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Strong start in ratings for the real fall television season – football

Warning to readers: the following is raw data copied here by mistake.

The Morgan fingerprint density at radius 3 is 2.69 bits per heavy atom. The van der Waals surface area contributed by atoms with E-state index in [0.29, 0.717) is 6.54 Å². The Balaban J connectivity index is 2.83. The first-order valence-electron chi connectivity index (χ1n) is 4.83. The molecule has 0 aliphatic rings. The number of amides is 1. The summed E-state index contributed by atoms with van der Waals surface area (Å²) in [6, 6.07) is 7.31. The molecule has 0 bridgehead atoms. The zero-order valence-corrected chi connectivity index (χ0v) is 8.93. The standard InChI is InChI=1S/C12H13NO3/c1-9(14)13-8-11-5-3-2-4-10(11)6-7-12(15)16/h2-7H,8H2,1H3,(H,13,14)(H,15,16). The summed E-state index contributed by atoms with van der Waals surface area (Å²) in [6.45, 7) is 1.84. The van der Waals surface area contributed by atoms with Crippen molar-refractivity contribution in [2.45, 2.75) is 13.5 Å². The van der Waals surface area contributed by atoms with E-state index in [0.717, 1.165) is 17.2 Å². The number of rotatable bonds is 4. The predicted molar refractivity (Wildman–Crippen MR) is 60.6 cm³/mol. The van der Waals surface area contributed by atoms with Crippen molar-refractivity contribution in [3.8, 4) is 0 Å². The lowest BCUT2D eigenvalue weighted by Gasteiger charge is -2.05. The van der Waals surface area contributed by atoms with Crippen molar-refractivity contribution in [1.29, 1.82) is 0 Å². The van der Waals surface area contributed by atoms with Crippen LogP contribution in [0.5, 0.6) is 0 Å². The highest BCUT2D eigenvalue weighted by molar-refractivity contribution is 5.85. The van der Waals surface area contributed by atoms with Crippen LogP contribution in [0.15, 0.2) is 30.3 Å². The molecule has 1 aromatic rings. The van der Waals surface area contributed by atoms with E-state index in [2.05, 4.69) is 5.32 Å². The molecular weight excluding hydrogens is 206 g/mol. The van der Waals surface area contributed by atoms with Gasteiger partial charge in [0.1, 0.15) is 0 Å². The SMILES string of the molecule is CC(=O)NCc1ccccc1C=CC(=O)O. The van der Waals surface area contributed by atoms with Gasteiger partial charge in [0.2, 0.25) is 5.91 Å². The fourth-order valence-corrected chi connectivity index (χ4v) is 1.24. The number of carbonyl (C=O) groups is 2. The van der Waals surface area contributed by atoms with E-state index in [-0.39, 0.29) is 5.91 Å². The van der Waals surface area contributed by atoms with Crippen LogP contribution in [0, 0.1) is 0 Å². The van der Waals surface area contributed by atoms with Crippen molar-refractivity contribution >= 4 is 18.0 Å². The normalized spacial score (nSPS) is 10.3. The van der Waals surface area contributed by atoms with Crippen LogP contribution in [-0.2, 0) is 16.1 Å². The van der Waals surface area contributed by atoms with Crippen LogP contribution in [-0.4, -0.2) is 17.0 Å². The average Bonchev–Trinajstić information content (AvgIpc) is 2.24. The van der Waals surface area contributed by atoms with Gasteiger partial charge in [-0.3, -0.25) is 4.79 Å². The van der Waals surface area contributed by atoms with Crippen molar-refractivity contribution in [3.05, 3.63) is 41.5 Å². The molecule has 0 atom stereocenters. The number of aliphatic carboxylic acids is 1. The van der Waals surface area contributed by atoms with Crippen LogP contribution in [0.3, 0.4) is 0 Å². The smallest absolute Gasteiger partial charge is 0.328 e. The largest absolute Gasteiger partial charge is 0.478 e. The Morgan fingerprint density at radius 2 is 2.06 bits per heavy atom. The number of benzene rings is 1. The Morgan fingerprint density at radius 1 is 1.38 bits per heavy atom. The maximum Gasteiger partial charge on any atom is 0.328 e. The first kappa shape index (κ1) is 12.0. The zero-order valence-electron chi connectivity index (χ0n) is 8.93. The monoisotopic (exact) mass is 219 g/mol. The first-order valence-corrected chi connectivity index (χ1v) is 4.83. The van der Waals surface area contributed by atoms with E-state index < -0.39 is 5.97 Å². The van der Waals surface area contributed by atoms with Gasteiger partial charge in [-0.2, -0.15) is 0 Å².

by David Bauder, The Associated Press Posted Sep 15, 2015 1:46 pm MDT Last Updated Sep 15, 2015 at 8:00 pm MDT AddThis Sharing ButtonsShare to TwitterTwitterShare to FacebookFacebookShare to RedditRedditShare to 電子郵件Email Strong start in ratings for the real fall television season – football San Francisco 49ers strong safety Antoine Bethea (41) sacks Minnesota Vikings quarterback Teddy Bridgewater (5) during the second half of an NFL football game in Santa Clara, Calif., Monday, Sept. 14, 2015. (AP Photo/Marcio Jose Sanchez) NEW YORK, N.Y. – Television’s fall season is already in full swing — the football season.Fresh entertainment programming doesn’t begin until next week, after the Emmy Awards. Football is so dominant now that 11 of the 20 most-watched prime-time programs last week were either games or shows about the games. The top non-football event in the rankings, CBS’ “60 Minutes,” is there in large measure because it comes directly after an NFL game.The Thursday night kickoff game to the NFL season, between Pittsburgh and New England, was seen by 27.4 million people. Only one other game — in 2010 between Minnesota and New Orleans — had more viewers in the 14 years that the NFL has done this season opening game.Similarly, the New York Giants-Dallas Cowboys game was seen by 26.8 million, second only to a 2012 Pittsburgh-Denver for the most-watched first Sunday night game in the 10 years NBC has been televising them, the Nielsen company said.In an oddly compelling competition on Sunday night, AMC’s “Fear the Walking Dead” narrowly beat ABC’s coverage of the annual “Miss America” pageant, 7.2 million to 7.1 million viewers.Thanks to the two prime-time NFL games, NBC trounced the competition with an average of 11.3 million viewers last week. CBS had 5.9 million viewers, ABC had 4.3 million, Univision had 2.4 million, Fox had 2.1 million, Telemundo had 1.4 million, ION Television had 1.1 million and the CW had 1.05 million.ESPN was the most popular cable network in prime time, averaging 3.69 million viewers last week. Fox News Channel had 1.7 million, USA had 1.62 million, the Disney Channel had 1.55 million and HGTV had 1.43 million.NBC’s “Nightly News” topped the evening newscasts with an average of 8.2 million viewers. ABC’s “World News” was second with 7.8 million and the “CBS Evening News” had 6.3 million viewers.For the week of Sept. 7-13, the top 10 shows, their networks and viewerships: NFL Football: Pittsburgh at New England, NBC, 27.4 million; NFL Football: N.Y. Giants at Dallas, NBC, 26.77 million; “NFL Pregame Show” (Thursday), NBC, 20.99 million; “NFL Pregame Show” (Sunday), NBC, 20.03 million; “Football Night in America” (Sunday, 7:57 p.m.), NBC, 14.89 million; “NFL Today Post-Game Show,” CBS, 14.31 million. “NFL Opening Kickoff Show,” NBC, 12.56 million; “60 Minutes,” CBS, 11.46 million; College Football: Ohio St. vs. Virginia Tech, ESPN, 10.59 million; “America’s Got Talent” (Tuesday), NBC, 10.53 million.___ABC is owned by The Walt Disney Co. CBS is owned by CBS Corp. CW is a joint venture of Warner Bros. Entertainment and CBS Corp. Fox is owned by 21st Century Fox. NBC and Telemundo are owned by Comcast Corp. ION Television is owned by ION Media Networks.___Online:http://www.nielsen.com read more